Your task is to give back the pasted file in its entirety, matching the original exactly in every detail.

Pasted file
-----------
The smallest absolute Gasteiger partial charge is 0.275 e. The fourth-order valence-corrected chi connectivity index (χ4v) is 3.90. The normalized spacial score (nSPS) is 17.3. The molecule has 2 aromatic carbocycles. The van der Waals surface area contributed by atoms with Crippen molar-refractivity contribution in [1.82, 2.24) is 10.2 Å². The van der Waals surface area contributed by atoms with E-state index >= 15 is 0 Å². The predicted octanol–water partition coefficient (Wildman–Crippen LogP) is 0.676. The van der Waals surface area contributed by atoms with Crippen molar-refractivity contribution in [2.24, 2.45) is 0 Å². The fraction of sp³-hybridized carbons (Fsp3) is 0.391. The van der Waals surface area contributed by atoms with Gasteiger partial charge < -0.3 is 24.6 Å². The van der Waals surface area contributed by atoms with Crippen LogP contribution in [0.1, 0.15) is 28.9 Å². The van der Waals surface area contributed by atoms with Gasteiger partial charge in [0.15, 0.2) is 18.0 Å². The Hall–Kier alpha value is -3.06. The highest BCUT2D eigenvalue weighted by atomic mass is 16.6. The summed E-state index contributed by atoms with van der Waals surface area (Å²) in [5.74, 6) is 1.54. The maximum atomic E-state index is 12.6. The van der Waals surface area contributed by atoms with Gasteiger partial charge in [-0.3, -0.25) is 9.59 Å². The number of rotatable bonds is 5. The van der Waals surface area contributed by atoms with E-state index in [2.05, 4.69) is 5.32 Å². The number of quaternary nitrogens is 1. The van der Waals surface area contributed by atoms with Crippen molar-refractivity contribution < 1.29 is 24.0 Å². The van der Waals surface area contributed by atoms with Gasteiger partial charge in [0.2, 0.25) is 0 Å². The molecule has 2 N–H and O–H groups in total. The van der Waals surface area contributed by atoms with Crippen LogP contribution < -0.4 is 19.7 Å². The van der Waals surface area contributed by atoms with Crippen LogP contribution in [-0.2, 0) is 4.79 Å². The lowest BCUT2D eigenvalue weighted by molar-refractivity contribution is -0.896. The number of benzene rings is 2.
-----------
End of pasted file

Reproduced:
The smallest absolute Gasteiger partial charge is 0.275 e. The fourth-order valence-corrected chi connectivity index (χ4v) is 3.90. The normalized spacial score (nSPS) is 17.3. The molecule has 2 aromatic carbocycles. The van der Waals surface area contributed by atoms with Crippen molar-refractivity contribution in [1.82, 2.24) is 10.2 Å². The van der Waals surface area contributed by atoms with E-state index >= 15 is 0 Å². The predicted octanol–water partition coefficient (Wildman–Crippen LogP) is 0.676. The van der Waals surface area contributed by atoms with Crippen molar-refractivity contribution in [2.24, 2.45) is 0 Å². The fraction of sp³-hybridized carbons (Fsp3) is 0.391. The van der Waals surface area contributed by atoms with Gasteiger partial charge < -0.3 is 24.6 Å². The van der Waals surface area contributed by atoms with Crippen LogP contribution in [0.1, 0.15) is 28.9 Å². The van der Waals surface area contributed by atoms with Gasteiger partial charge in [0.15, 0.2) is 18.0 Å². The Hall–Kier alpha value is -3.06. The highest BCUT2D eigenvalue weighted by atomic mass is 16.6. The summed E-state index contributed by atoms with van der Waals surface area (Å²) in [5.74, 6) is 1.54. The maximum atomic E-state index is 12.6. The van der Waals surface area contributed by atoms with Gasteiger partial charge in [-0.3, -0.25) is 9.59 Å². The number of rotatable bonds is 5. The van der Waals surface area contributed by atoms with E-state index in [2.05, 4.69) is 5.32 Å². The number of quaternary nitrogens is 1. The van der Waals surface area contributed by atoms with Crippen molar-refractivity contribution < 1.29 is 24.0 Å². The van der Waals surface area contributed by atoms with Gasteiger partial charge in [0.2, 0.25) is 0 Å². The molecule has 2 N–H and O–H groups in total. The van der Waals surface area contributed by atoms with Crippen LogP contribution < -0.4 is 19.7 Å². The van der Waals surface area contributed by atoms with Crippen LogP contribution in [-0.2, 0) is 4.79 Å². The lowest BCUT2D eigenvalue weighted by molar-refractivity contribution is -0.896. The number of benzene rings is 2.